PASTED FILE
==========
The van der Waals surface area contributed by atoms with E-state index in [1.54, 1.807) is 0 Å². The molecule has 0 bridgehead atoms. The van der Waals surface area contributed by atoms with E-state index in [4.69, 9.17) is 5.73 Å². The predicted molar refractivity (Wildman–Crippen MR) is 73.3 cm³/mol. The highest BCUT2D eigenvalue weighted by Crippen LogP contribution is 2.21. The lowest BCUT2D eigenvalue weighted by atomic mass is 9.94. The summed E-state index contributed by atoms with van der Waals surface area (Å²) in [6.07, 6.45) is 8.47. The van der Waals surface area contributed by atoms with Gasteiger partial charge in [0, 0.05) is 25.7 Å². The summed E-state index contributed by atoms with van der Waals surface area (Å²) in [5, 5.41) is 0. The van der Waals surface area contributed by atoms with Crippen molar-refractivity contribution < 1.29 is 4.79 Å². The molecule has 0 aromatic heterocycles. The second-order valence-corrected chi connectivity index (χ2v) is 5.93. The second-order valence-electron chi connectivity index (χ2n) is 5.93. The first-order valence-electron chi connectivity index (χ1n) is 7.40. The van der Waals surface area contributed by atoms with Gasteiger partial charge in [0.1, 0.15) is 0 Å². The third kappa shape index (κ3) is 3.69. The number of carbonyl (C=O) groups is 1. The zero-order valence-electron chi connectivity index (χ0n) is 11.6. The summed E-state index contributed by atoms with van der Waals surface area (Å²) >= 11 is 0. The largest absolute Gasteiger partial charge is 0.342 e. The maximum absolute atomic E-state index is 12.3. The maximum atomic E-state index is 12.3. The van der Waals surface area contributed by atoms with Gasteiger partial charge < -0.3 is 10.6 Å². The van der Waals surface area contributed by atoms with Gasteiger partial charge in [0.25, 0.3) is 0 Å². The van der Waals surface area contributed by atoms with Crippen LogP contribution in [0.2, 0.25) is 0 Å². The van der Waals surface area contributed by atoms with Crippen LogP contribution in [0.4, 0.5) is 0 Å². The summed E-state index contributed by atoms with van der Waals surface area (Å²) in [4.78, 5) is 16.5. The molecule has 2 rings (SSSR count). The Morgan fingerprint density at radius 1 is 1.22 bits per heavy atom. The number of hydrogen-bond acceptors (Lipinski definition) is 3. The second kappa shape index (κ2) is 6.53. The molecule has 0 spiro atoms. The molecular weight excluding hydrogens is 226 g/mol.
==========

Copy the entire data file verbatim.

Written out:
The van der Waals surface area contributed by atoms with E-state index in [1.54, 1.807) is 0 Å². The molecule has 0 bridgehead atoms. The van der Waals surface area contributed by atoms with E-state index in [4.69, 9.17) is 5.73 Å². The predicted molar refractivity (Wildman–Crippen MR) is 73.3 cm³/mol. The highest BCUT2D eigenvalue weighted by Crippen LogP contribution is 2.21. The lowest BCUT2D eigenvalue weighted by atomic mass is 9.94. The summed E-state index contributed by atoms with van der Waals surface area (Å²) in [6.07, 6.45) is 8.47. The van der Waals surface area contributed by atoms with Gasteiger partial charge in [0, 0.05) is 25.7 Å². The summed E-state index contributed by atoms with van der Waals surface area (Å²) in [5, 5.41) is 0. The van der Waals surface area contributed by atoms with Crippen molar-refractivity contribution < 1.29 is 4.79 Å². The molecule has 0 aromatic heterocycles. The second-order valence-corrected chi connectivity index (χ2v) is 5.93. The second-order valence-electron chi connectivity index (χ2n) is 5.93. The first-order valence-electron chi connectivity index (χ1n) is 7.40. The van der Waals surface area contributed by atoms with Gasteiger partial charge in [0.1, 0.15) is 0 Å². The third kappa shape index (κ3) is 3.69. The number of carbonyl (C=O) groups is 1. The zero-order valence-electron chi connectivity index (χ0n) is 11.6. The summed E-state index contributed by atoms with van der Waals surface area (Å²) >= 11 is 0. The largest absolute Gasteiger partial charge is 0.342 e. The maximum absolute atomic E-state index is 12.3. The maximum atomic E-state index is 12.3. The van der Waals surface area contributed by atoms with Gasteiger partial charge < -0.3 is 10.6 Å². The van der Waals surface area contributed by atoms with Gasteiger partial charge in [0.25, 0.3) is 0 Å². The van der Waals surface area contributed by atoms with Crippen LogP contribution in [0.2, 0.25) is 0 Å². The van der Waals surface area contributed by atoms with Crippen LogP contribution in [0.4, 0.5) is 0 Å². The summed E-state index contributed by atoms with van der Waals surface area (Å²) in [4.78, 5) is 16.5. The molecule has 2 rings (SSSR count). The Morgan fingerprint density at radius 1 is 1.22 bits per heavy atom. The number of hydrogen-bond acceptors (Lipinski definition) is 3. The second kappa shape index (κ2) is 6.53. The molecule has 0 spiro atoms. The molecular weight excluding hydrogens is 226 g/mol.